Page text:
GENETIC STRUCTURE OF SEPTORIA TRITICI POPULATIONS IN GERMANY ASSESSED BY AFLP ANALYSIS
F SCHNIEDER, F SCHNIEDER, G KOCH, C JUNG and J-A VERREET
Institute of Phytopathology, University of Kiel, Kiel, Germany
Background and objectives
Materials and methodsIn 1996 we collected 380 single spore isolates of S. tritici from five different locations and two different susceptible cultivars in Germany. The preamplification of the single spore isolate DNA was carried out with two primers having each a single selective nucleotide. The labelling reaction was performed with 33P-ATP. In the following amplification step we used two primers each having two selective nucleotides. After amplification each sample was loaded on a 4 % denaturing (sequencing) polyacrylamide gel.
The fragments from each technique were scored for presence or absence of bands showing the same mobility in the gel, regardless of their optical density. The fragment data were coded as a binary matrix where 1 designated presence and 0 absence of a particular band. Based on the binary data matrix, genetic similarities were calculated for all pair-wise isolate-comparisons. The genetic similarity between two isolates x and y was calculated according to the formula of DICE (1945), first applied to molecular data by Nei and Li (1979): Sxy=2nxy/(nx+ny), where nxy is the number of fragments in common between isolates x and y, and nx and ny are the total numbers of fragments in isolates x and y, respectively. Based on similarity values, associations among isolates were revealed by UPGMA cluster analysis specifying the DICE coefficient.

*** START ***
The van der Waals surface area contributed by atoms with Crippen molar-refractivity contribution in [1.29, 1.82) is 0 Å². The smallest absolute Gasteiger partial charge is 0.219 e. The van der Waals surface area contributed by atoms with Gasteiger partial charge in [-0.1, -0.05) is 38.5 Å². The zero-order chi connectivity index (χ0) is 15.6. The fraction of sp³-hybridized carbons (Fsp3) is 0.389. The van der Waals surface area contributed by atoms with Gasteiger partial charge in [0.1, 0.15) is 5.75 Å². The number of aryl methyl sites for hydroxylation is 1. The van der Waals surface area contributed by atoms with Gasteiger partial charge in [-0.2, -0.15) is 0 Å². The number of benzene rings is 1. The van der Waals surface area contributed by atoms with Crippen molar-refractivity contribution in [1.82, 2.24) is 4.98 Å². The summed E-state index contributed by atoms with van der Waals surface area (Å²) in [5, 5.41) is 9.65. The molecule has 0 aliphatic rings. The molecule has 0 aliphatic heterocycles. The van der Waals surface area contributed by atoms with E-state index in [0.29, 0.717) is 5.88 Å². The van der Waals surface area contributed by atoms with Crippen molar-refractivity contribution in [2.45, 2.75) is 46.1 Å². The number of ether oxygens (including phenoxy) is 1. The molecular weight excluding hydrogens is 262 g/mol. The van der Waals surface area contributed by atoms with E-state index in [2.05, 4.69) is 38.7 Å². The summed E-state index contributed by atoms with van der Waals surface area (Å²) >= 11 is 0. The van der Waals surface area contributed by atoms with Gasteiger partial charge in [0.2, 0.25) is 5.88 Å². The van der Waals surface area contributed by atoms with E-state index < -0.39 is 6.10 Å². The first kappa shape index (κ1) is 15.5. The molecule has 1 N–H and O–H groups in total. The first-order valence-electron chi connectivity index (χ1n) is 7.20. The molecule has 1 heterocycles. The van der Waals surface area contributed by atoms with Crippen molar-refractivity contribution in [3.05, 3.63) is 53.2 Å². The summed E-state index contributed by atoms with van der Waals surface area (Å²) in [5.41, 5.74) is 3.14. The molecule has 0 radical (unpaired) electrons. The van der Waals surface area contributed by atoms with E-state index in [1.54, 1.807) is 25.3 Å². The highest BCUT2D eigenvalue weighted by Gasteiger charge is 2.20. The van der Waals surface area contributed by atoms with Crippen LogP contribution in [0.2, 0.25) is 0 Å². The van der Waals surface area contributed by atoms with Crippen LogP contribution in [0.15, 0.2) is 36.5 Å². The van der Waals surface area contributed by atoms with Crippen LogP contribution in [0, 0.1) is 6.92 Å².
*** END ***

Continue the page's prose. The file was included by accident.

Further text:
Results and conclusions
The populations showed similar levels of genetic diversity. The correlation between genetic distance and geographical distance depends largely on the dispersal ability of an organism. Organisms with the potential for widespread, long-distance dispersal will display greater genetic uniformity across local populations than organisms with very limited dispersal ability. The sexual state of S. tritici is now thought to be important for long-distance dispersal of the pathogen. The sexual cycle may also be an important source of genetic variation in S. tritici populations. Our data suggest that the 'geographical populations' we used are not evolving independently and therefore may be considered part of the same genetic population.